Come on, share with us a couple of your great, Spinal Tap, rock and roll moments?
We're still a pretty young band, so there's a long way to go in that respect. I could tell you stuff on a more personal level touring but to be honest it wouldn't be appropriate for polite company 🙂
Tell us about playing live and the live experience for you and for your fans?
I really think we've come into our own playing live, people never seem to think that we could make such a big noise as we're pretty shy on stage and just let the music do the talking. As our songs are quite long there isn't much time for any banter with the crowd, we just do our thing and leave, hopefully leaving the crowd wanting more. The response from everyone who's seen us has been very positive and truly humbling, so we must be doing something right....
What makes a great song?
Light and shade. It has to speak to you in some way, whether your happy or sad, if it speaks to you on some level then I'll go with that.
What piece of your music are particularly proud of?
We've just recorded with Sam Thredder from Slabdragger and as a first release we are super happy with how it turned out. Our first one track band camp demo (Prologue: Omega) will always have a special place in our hearts as it got our music out there and kicked everything off for us, and secured some pretty big shows and tours for us so far. We've re recorded that song now and it's sounding exactly how we envisioned it.
Who today, writes great songs? Who just kicks your ass? Why?
Mike Scheidt from YOB is a big influence for us all, Mike is a really sincere and emotive singer and guitarist, songs like Marrow and Ball Of Molten Lead are the reasons we do this, and hopefully learn from. There's just a gauntlet of pain, anger and resignation in everything he does. He's a good friend too, so I know he wouldn't mind me saying that.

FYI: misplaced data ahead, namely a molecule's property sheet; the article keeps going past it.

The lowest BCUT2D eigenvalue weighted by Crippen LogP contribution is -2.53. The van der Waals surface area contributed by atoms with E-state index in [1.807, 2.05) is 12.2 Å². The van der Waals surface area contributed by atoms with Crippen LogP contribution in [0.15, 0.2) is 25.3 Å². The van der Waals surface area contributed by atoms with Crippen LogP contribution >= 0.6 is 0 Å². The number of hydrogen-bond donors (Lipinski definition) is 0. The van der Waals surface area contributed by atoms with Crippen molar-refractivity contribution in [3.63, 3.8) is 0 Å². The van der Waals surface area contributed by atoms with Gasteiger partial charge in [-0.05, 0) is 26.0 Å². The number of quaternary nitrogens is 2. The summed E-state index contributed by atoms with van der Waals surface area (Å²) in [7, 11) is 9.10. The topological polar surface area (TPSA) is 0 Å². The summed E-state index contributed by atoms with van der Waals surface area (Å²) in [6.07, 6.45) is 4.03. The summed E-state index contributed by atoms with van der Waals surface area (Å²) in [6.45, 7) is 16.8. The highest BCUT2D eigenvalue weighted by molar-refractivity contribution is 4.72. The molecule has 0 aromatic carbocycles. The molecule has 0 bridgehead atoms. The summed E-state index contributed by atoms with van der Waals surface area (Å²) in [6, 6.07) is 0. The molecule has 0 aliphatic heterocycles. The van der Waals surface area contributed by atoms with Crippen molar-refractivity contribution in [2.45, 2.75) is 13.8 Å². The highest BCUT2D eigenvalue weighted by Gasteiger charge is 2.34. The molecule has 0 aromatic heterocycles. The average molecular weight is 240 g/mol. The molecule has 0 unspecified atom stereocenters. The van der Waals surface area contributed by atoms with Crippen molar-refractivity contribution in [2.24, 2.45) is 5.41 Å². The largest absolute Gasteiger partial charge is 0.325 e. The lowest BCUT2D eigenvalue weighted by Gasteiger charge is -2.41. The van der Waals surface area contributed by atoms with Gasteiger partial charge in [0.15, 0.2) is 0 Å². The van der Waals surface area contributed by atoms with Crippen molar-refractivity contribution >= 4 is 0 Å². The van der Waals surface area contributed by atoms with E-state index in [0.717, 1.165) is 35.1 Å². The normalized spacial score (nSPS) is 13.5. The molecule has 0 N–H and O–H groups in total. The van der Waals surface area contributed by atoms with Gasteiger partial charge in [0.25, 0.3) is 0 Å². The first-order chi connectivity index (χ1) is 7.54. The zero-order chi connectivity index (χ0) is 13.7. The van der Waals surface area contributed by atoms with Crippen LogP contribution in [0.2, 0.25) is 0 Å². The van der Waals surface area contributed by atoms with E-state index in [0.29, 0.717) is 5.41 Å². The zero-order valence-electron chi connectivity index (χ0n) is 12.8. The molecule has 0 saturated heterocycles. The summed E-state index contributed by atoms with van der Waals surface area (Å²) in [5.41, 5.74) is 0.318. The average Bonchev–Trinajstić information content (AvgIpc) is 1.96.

Vinyl, CD, or digital? What's your format of choice?
Personally I prefer Vinyl, the whole ceremony of buying a record, putting it onto a turntable and reading the notes, lyrics or whatever whilst it's playing is something that I'll never get bored of. Having said that, I can't leave the house without my iPod, having my entire record collection available at a push of a button is pretty fucking awesome.
Whiskey or beer? And defend your choice
No need to, both! It all depends on the situation though, if you're out with your friends at a pub I'll go with beer, if I'm sat at home with my friends listening to Spooky Tooth or David Bowie then Whiskey.
We, at the Ripple Effect, are constantly looking for new music. What's your home town, and when we get there, what's the best record store to lose ourselves in?
Unfortunately a lot of the record stores we frequented when growing up have disappeared, there are a few left but no way near enough. I have a good friend called Tanya Traish who runs a vinyl mail order site called Heavy Ritual Records, she always has the best stuff and is my go to for vinyl.
What's next for the band?
We've got one more show this year, then a well earned break to spend time with our loved ones. The juggernaut will roll again early next year, hopefully with a record deal in tow...
Any final comments or thoughts you'd like to share with our readers, the waveriders?
Listen to Black Sabbath, and don't be a dick.